New Mexico, Naturalization Records - FamilySearch Historical Records
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New Mexico Naturalization Records, 1882-1983
|This article describes a collection of records at FamilySearch.org.|
|New Mexico, |
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|US Flag 1877-1890 (38 stars)|
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|Record Group||RG 21: Records of the District Courts of the United States|
|National Archives Identifier||350|
|National Archives and Records Administration|
- 1 What is in This Collection?
- 2 What Can These Records Tell Me?
- 3 Collection Content
- 4 How Do I Search This Collection?
- 5 What Do I Do Next?
- 6 Citing This Collection
- 7 How Can I Contribute to the FamilySearch Wiki?
What is in This Collection?[edit | edit source]
This collection contains New Mexico Naturalization Records from 1882-1983 located at the Regional National Archives in Denver.
- First Judicial District of New Mexico - Santa Fe, Declaration of Intention Record Books,1882-1917, NAID 895239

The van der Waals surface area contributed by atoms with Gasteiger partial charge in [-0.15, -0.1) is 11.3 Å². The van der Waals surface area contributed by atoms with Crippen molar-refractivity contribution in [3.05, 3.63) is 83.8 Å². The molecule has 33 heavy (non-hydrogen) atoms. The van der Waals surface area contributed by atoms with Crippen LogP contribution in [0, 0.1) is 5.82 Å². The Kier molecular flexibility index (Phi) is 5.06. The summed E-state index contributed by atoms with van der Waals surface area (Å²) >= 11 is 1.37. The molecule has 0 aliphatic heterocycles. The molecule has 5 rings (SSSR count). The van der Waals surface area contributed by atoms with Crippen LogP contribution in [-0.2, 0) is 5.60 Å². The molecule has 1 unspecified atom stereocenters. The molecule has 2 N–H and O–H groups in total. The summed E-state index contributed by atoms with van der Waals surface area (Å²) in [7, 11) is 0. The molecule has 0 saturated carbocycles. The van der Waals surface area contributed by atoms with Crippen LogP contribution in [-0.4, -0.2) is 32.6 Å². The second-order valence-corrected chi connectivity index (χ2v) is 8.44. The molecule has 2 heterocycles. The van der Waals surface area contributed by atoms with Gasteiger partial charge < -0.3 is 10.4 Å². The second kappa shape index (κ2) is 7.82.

- First Judicial District of New Mexico - Santa Fe, Naturalization Record Books,1898-1906, NAID # 895351
- First Judicial District of New Mexico - Santa Fe, Petitions for Naturalization,1906-1917, NAID # 895790
- First Judicial District of New Mexico - Santa Fe, Certificates of Naturalization,1907-1917,NAID # 895976
- Fourth Judicial District of New Mexico - Las Vegas, Declarations of Intention for Naturalization,1906-1909, NAID# 1078527
- Fourth Judicial District of New Mexico - Las Vegas, Petitions for Naturalization,1906-1912,NAID # 1078528
- U.S. District Court - District of New Mexico, Naturalization Records,1962-1983,NAID # 4102816
- U.S. District Court - District of New Mexico, Naturalization Declarations and Petitions,1912-1963,NAID # 1055070
To Browse This Collection[edit | edit source]
|You can browse through images in this collection by visiting the browse page for New Mexico Naturalization Records, 1882-1983.|
What Can These Records Tell Me?[edit | edit source]
The following information may be found in these records:
- Full name of petitioner